Don’t look for Musselman to play anything but sticky man-to-man defense against the Blue Devils. But, as they say, the devil is in the details.

Who covers Duke power forward Paolo Banchero, a 6-10, 250-pound freshman who may have passed Auburn’s Jabari Smith and Gonzaga's Chet Holmgren as the potential No. 1 pick in this summer’s NBA Draft. 

Banchero, an Italian-American born in Seattle, is a slick three-point shooter but with more inside game than the Auburn or the Gonzaga stars. Banchero was considered the nation’s No. 3 recruit by ESPN last year.

The Hogs will likely play Jaylin Williams on Duke’s 7-1 post Mark Williams, a physical presence unlike what Gonzaga’s two bigs presented Thursday night. Or it could be that Stanley Umude takes Mark Williams, while Jaylin Williams takes Banchero.

The defense against the Zags was superlative. The high-low passes that made that offense so potent were not existent. In many games, Drew Timme and Holmgren befuddled outmanned foes with passes to the rim if either had a mismatch. It never happened with what Musselman drew up.

Sometimes it’s as simple as one team playing tougher. To me playing tough — or hard — is the essence of coaching. It’s what made the Arkansas defenses salty when both Eddie Sutton and Nolan Richardson patrolled the sidelines.

Corey Beck was the best defender on the 1994 Arkansas team that beat Duke in the title game. Some credit his forearm shiver to the chest of Corliss Williamson as the turning point when the Hogs were down nine points in the second half.

Brad Dunn, an assistant coach to Richardson, said they were coming out of a timeout when Beck confronted Williamson about his lack of rebounding to that point.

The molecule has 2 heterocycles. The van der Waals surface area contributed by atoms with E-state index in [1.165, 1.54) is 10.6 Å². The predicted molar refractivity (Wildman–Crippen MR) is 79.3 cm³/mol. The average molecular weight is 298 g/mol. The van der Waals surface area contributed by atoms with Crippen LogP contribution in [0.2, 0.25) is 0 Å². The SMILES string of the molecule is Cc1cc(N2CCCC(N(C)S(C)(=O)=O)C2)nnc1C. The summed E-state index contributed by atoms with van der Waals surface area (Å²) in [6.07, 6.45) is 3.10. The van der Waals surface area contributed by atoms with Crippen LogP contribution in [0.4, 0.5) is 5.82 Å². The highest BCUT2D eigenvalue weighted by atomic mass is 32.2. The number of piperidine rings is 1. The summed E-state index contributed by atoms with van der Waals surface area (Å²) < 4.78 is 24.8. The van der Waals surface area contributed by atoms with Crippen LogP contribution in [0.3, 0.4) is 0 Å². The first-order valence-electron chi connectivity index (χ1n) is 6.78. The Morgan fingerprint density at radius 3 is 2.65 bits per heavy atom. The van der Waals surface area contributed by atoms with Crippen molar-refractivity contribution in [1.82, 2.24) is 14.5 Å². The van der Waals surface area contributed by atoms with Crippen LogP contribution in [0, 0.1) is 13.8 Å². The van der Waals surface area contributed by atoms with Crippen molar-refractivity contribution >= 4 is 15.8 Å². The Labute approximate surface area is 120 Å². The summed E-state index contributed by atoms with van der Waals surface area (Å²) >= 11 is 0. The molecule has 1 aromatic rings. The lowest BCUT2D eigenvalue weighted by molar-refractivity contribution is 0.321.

“He hit Corliss pretty hard and said, ‘Are you going to get a rebound tonight?’” Dunn said. “Corliss got almost every rebound for the next 10 minutes.”

Beck got the key offensive rebound, then passed to Dwight Stewart. The Big Dog, as Beck called Stewart, fumbled the ball a bit, then shoveled a pass to Scotty Thurman to set up the three-point shot to break the last deadlock and send the Hogs to a 76-72 victory.

Beck continues to be impressed with the complexity of the Musselman defensive plan and it changes every game. But there is one constant, Beck said Friday morning, it's the way teammates cover for each other if a mistake is made.

"It's the best help-side defense that I've seen in a long time," Beck said.

This is not a prediction that this Arkansas team is going to win the national championship, but it has the same defensive intensity and toughness. That is the No. 1 quality that wins championships.

But the Hogs have a legitimate shot against anyone they play the rest of the way. ESPN analyst Jimmy Dykes told me Friday they are respected by 100% of the nation’s top coaches because of that defensive intensity and toughness.

They have the ability and desire to discombobulate.